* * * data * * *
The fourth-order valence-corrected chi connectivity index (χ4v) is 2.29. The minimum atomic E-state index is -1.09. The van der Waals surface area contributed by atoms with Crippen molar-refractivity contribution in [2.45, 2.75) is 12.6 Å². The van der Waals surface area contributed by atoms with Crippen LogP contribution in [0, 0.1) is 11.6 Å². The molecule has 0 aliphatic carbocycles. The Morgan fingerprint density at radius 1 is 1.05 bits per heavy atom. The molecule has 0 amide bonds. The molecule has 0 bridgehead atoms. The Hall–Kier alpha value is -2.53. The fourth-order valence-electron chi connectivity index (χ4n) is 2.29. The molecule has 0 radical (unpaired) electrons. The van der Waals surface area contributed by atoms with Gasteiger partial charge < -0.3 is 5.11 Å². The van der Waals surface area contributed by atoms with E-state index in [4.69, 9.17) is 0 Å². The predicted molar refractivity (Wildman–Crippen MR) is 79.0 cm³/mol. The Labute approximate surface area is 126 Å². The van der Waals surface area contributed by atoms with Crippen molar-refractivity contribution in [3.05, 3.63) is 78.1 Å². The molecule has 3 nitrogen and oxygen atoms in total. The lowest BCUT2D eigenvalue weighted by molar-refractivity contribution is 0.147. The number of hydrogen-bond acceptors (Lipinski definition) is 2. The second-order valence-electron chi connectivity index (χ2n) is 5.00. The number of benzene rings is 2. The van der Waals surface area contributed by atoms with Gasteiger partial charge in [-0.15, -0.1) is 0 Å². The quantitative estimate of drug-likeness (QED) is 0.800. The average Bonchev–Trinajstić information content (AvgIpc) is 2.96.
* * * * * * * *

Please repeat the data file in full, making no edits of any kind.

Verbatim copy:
The fourth-order valence-corrected chi connectivity index (χ4v) is 2.29. The minimum atomic E-state index is -1.09. The van der Waals surface area contributed by atoms with Crippen molar-refractivity contribution in [2.45, 2.75) is 12.6 Å². The van der Waals surface area contributed by atoms with Crippen LogP contribution in [0, 0.1) is 11.6 Å². The molecule has 0 aliphatic carbocycles. The Morgan fingerprint density at radius 1 is 1.05 bits per heavy atom. The molecule has 0 amide bonds. The molecule has 0 bridgehead atoms. The Hall–Kier alpha value is -2.53. The fourth-order valence-electron chi connectivity index (χ4n) is 2.29. The molecule has 0 radical (unpaired) electrons. The van der Waals surface area contributed by atoms with Gasteiger partial charge < -0.3 is 5.11 Å². The van der Waals surface area contributed by atoms with E-state index in [4.69, 9.17) is 0 Å². The predicted molar refractivity (Wildman–Crippen MR) is 79.0 cm³/mol. The Labute approximate surface area is 126 Å². The van der Waals surface area contributed by atoms with Crippen molar-refractivity contribution in [3.05, 3.63) is 78.1 Å². The molecule has 3 nitrogen and oxygen atoms in total. The lowest BCUT2D eigenvalue weighted by molar-refractivity contribution is 0.147. The number of hydrogen-bond acceptors (Lipinski definition) is 2. The second-order valence-electron chi connectivity index (χ2n) is 5.00. The number of benzene rings is 2. The van der Waals surface area contributed by atoms with Gasteiger partial charge in [-0.15, -0.1) is 0 Å². The quantitative estimate of drug-likeness (QED) is 0.800. The average Bonchev–Trinajstić information content (AvgIpc) is 2.96.